unnamed-6Many of the dry bean varieties have been pulled up in the field. In the past we have planted 2 acres of dry beans and this year we planted 5! Once the plants are pulled they finish drying out on large pieces of landscape cloth. We then thresh, sort and clean mostly by hand. Getting beans from the field into those cute little hand-stamped bags of ours takes a lot of labor and love. We are excited to offer our beans to the CSA each month and soon you’ll find them back on the market tables too.

unnamed-7Here is a picture of just one of the dozens of tarps of beans drying in the field and another pic of some of the varieties I checked in on a couple weeks ago. You can see Mitla Black Tepary, Blue Moro, Tiger Eye, King City Pink, & Jacob’s Cattle. Can you figure out which ones are which?

Other news, our pepper season is on as I’m sure you’ve noticed as well as our tomato varieties. The green zebra tomatoes have petered out and the Sungolds have slowed down a bit but we still have a lot of the Beefsteak and some Early Girl plants producing a lot. I know your boxes have been consistently loaded with the Solanum family so I’m giving you a break on the peppers this week. Coming up in your shares you’ll see purple wax beans appear! We grow the yellow beans earlier in the year especially for the CSA and the purple variety in the fall for all of you.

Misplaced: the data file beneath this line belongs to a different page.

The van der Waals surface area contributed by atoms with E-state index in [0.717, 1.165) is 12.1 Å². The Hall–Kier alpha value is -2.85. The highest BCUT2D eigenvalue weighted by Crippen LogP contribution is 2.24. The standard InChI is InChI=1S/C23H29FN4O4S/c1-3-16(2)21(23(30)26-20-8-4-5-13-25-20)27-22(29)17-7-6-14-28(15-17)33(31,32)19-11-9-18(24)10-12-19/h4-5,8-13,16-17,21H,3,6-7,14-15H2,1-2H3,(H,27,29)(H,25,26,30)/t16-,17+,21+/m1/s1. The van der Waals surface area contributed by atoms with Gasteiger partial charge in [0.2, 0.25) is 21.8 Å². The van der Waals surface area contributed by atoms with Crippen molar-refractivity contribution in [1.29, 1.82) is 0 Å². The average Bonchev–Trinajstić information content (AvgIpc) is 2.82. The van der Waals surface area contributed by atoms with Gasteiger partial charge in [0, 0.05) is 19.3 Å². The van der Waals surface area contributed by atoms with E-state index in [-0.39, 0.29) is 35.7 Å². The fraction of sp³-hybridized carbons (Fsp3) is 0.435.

Our strawberries are no longer being harvested. The last picking was at our Field Day event. It is a bit early in the year for us to till in the strawberries but we had a bad year with the Drysophila fly and our crew was picking out more bad ones than good so it didn’t make sense to harvest them any more. I hope you all got your fill and were able to freeze some!

You’ll also see winter squash in the next 2-3 weeks. They have been cut off from the vines and are curing in the fields. This allows the rind to harden, for immature fruits to mature, for wounds to heal and to sweeten up its flavor. The crew will bring them into the pack out soon for storing and packing.

The pictures of the squash are from a week or so ago when Teresa and I checked on the crop to see how close they were to being ready to cutting off from the plant. What are we looking for? We look to see that most of the vine has died back, that the stems are brown and mostly woody, and for the discolored spot on the side that has contact with the soil. These plants were close but not ready at the time I took the pictures. The crew cut some of the varieties off the following week. Can you name these varieties?